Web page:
By Emma Quinn
On 15 October a popular social media post in Ireland captured the prevalence of gender violence. The image showed nine headlines appearing across the mainstream media on that day including the sexual abuse of a child, intimate partner violence, an attack and rape of a woman in a nightclub and an internationally famous “sports star” who continued to “party” after allegedly assaulting a woman.
On average 10 women have died violently every year since 1996. An EU study showed Ireland had the second highest rate in the EU of women who avoid places or situations for fear of being assaulted.
Overall it is estimated that one in four women living in Ireland will experience violence. The “Call It Out” campaign’s research shows that the LGBTQ+ community also continue to experience widespread verbal, physical and sexual harassment . One in three teenage girls experience sexual violence.
Essential frontline services for those affected are chronically underfunded. Swingeing cuts implemented by the government during years of brutal austerity have never been reversed. Ruth Coppinger, TD for the Socialist Party/Solidarity, challenged Taoiseach Leo Varadkar on how a refuge and outreach service in the constituency they both represent was forced to turn away three times more people than they were able to help last year, impacting up to 500 families.
The question of safe and secure accommodation is obviously essential to any person living in an abusive situation. The escalating housing crisis in Ireland is a stark reminder that capitalism cannot cover the basic needs of huge sections of the working class. The obvious question hangs in the air, how can you leave when you have nowhere to go? Many women and children who leave crisis services face homelessness and will join the almost 11,000 currently living in hotels and hostels.
Exploitation has always been part and parcel of the private rented sector. This includes sexual exploitation but because of the housing crisis, the balance of power has dramatically shifted even more to landlords. Ruth Coppinger recently publicly exposed the prevalance of sexual harassment by landlords of women renters. Women who are recipients of state aid for rent which includes many poverty-stricken single parents, are easy prey for predatory landlords.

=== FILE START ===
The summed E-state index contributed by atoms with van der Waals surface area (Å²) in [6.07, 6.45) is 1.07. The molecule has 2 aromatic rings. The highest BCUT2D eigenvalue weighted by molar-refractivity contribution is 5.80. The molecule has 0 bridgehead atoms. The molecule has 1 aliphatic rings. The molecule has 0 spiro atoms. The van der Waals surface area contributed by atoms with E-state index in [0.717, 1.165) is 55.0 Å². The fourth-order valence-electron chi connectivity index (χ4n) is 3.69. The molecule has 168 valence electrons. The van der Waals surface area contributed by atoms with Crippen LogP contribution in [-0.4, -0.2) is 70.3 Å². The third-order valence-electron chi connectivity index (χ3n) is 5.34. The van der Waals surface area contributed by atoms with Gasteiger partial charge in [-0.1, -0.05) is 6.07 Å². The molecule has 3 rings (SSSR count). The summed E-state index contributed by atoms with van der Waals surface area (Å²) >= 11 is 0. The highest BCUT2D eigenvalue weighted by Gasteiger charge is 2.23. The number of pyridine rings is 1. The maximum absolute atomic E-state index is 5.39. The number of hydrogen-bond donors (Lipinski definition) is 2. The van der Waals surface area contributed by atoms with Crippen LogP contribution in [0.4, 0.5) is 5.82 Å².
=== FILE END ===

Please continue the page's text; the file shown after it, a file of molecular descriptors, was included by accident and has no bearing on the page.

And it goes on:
Workplaces are not safe from harassment either. In Ireland, women are twice as likely to be paid the minimum wage as men and make up the majority of low paid and precarious workers. In industries where low pay and poor conditions are rife, so too is sexual harassment. A survey conducted by Dr. Deirde Curran of NUI Galway concluded that 76% of hospitality workers had “sometimes” or “often” experienced verbal abuse and the overall findings indicated widespread sexual harassment in Irish restaurants, cafes, pubs and hotels. Dr. Curran described how “I have been researching for three decades and never before conducted research that has kept me awake at night. These people are crying out for a voice and protection”.
Gender based violence and poverty are key contributing factors to the stress and anxiety that disproportionately affect women. An online poll by HER.ie showed that 74% of respondents were experiencing mental health issues, and a heartwrenching trend has emerged, particularly in hard-pressed working class communites, where the number of young mothers committing suicide is at an unprecedented level.
The phenomenal Repeal referendum victory, which removed a constitutional ban on abortion and won the right to choose up to 12 weeks, was driven from below with working class women in communities being essential and passionate advocates for “yes”. After repeal, the predominant sentiment amongst working class women is one of “unfinished business”. This holds a huge potential power to fuel struggle, with the need for public housing and childcare to the fore. This is indicated by a new closed Facebook group to end homelessness that accumulated 48,000 members in just ten days and has seen thousands of mainly women post their horrific personal experiences of homelessness and the impact it has had on them and their families, reminiscent of #MeToo. Their stories are inspiring much support and solidarity, which is adding momentum to a protest this spontaneous online group has called for December.
The Republic of Ireland has one of the highest rates of “ultra-high net worth individuals” in the world. The fact is that the wealth and resources already exist to be able to provide safe homes and secure places of work that are free from abuse and harassment, to pay a living wage, to fund quality community based childcare, public healthcare, and programmes that tackle sexism and homophobia, but those resources will not be given over by the political establishment or bosses and will have to be fought. Such a working class movement with women playing a vital role, would challenge sexist and misogynistic attitudes, and crucially aim to seize the key wealth and resources out of the hands of the capitalist elite. By taking the key levers of the economy into public ownership under working class control, we can begin to build a socialist society that is based on solidarity, human need and dignity for all.